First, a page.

Every note was familiar to me. I knew it by heart. But I had never heard this before: The deacon was chanting the proclamation in Arabic. This moved me in a way I hadn’t expected; here was the universal church, our faith, unfolding before me. What I had sung in a parish in Queens was now being sung in this parish in Amman — and in countless other churches large and small, in languages ancient and new, throughout the world. I found myself blinking back tears. To be a part of this moment was an extraordinary gift.
The deacon chants the Easter Proclamation, the Exsultet, in Arabic. (video: Greg Kandra)
After a little while into the Mass, we had to leave to head to another vigil, this one Sts. Peter and St. Paul, a Melkite Greek Catholic Church a short drive away.
This was only my second experience of an Eastern liturgy; it included copious amounts of sprinkling, singing, processing, chanting and incense.
The Rev. Nabil Haddad incenses the congregation. (photo: Greg Kandra)
I found it spellbinding and beautiful. One of the writers on our trip, David Rupert, a Protestant, captured the essence beautifully on his blog, describing the view of an outsider who nonetheless felt a sense of belonging and kinship:
I walked into the Melkite Greek Catholic church in downtown Amman, Jordan, graciously invited by others. The Sts. Peter and Paul Church was small, with probably 150 people already gathered. We were late. The service was led by the Rev. Nabil Haddad, a gracious man who is working at bridging the gap in the Muslim, Jewish, and Christian world as the leader of the Jordanian Interfaith Coexistence Research Center.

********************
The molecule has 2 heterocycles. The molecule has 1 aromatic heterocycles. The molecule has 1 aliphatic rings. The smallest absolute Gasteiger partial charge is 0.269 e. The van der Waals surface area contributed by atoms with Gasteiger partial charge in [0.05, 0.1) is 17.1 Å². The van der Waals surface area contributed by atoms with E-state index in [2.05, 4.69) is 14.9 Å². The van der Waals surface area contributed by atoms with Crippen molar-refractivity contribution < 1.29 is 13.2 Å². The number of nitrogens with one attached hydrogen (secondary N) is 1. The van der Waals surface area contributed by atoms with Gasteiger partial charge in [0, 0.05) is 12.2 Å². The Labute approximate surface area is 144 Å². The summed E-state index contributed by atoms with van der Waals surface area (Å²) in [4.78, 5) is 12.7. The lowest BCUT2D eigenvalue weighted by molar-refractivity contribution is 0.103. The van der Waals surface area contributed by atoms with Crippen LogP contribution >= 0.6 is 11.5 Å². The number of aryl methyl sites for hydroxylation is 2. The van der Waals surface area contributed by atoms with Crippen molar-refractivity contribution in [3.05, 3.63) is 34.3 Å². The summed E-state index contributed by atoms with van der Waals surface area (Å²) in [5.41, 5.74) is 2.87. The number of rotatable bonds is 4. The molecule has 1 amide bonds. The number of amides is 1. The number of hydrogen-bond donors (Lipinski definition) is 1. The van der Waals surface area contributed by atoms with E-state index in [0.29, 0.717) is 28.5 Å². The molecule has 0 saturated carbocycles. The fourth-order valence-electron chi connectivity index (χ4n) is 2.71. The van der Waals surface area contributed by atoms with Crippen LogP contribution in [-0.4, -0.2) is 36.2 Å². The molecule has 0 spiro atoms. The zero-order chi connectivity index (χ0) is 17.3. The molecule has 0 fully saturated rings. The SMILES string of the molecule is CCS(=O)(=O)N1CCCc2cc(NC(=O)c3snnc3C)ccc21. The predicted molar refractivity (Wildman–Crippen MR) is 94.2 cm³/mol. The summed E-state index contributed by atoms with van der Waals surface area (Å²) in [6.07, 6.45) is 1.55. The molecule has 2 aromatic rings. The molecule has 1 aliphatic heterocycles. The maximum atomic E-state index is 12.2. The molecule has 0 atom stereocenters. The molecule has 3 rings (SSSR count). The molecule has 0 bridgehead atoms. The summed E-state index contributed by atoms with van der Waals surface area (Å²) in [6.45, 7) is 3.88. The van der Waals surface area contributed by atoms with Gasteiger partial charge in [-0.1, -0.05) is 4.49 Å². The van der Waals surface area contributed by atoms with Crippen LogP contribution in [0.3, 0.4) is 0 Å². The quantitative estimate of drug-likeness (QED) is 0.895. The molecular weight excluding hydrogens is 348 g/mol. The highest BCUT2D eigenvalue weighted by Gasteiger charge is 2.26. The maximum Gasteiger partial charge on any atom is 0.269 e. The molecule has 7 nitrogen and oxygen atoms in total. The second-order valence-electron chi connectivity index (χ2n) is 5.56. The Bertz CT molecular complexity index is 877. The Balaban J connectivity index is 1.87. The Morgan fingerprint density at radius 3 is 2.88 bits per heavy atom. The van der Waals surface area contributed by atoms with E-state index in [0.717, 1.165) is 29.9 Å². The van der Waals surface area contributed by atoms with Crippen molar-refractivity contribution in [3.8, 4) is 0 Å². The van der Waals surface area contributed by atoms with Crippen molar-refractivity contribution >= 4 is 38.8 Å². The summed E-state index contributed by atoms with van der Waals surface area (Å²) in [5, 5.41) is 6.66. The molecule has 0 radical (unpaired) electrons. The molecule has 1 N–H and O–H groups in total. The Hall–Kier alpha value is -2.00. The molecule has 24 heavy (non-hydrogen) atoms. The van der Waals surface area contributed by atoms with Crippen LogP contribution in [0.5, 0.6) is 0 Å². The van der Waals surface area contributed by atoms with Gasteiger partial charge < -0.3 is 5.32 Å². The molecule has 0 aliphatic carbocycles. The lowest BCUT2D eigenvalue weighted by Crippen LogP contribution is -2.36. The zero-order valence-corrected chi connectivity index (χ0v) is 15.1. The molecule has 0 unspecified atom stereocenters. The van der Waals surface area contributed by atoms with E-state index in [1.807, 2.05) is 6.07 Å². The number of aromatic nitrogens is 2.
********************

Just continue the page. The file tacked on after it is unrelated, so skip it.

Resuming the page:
I resisted the urge to find a way to make my way outside. I was so out of my element. This was a different culture, a different faith expression in a Middle Eastern tradition. And the service was in Arabic. To an outsider it was nonsense. Chants. Singing. Repetition. Kneeling. There was no music except for the melodic, hypnotic voices of chants that seemed to bring in a mix of Gregorian, Semitic and Arabic influence. I irreverently imagined a Jew in a vestment singing from a minaret. It was disruptive and disquieting. But as the service continued, it was powerful.
Across the Middle East, the birthplace of Christianity, believers are becoming a smaller and smaller slice of the population, losing the baby war. And they are oppressed and tormented and killed in some places. Yet, they survive and even thrive because of their love for each other and for God.
So here I am, standing among Christians who have been in the area for more than a thousand years. I am unworthy, ignorant, and just a little shocked. Who do I think I am? I have no idea what these people have to endure on a daily basis. and yet they embrace me and call me “brother.”
After the liturgy, we had a chance to spend time with Father Haddad and some of his flock. He’s a longtime friend of CNEWA, and was delighted to meet someone from the agency. He promised to get in touch the next time he visits New York.
I rode back to our hotel weary but grateful — and stirred by so many emotions. Several days back, overwhelmed with a thousand details demanding my attention — getting through the Triduum, finishing our taxes, ironing out all the details for this particular trip — I told my friend and editor Elizabeth Scalia that maybe I should back out of the Jordan trip. It was getting to be too much.
“You know,” she told me, “maybe you should look at what God has for you in the trip. There is a gift somewhere.”
After my experience Saturday night, I realize: She was right.
Tags: Middle East Jordan Holy Land Holy Land Christians Melkite Greek Catholic Church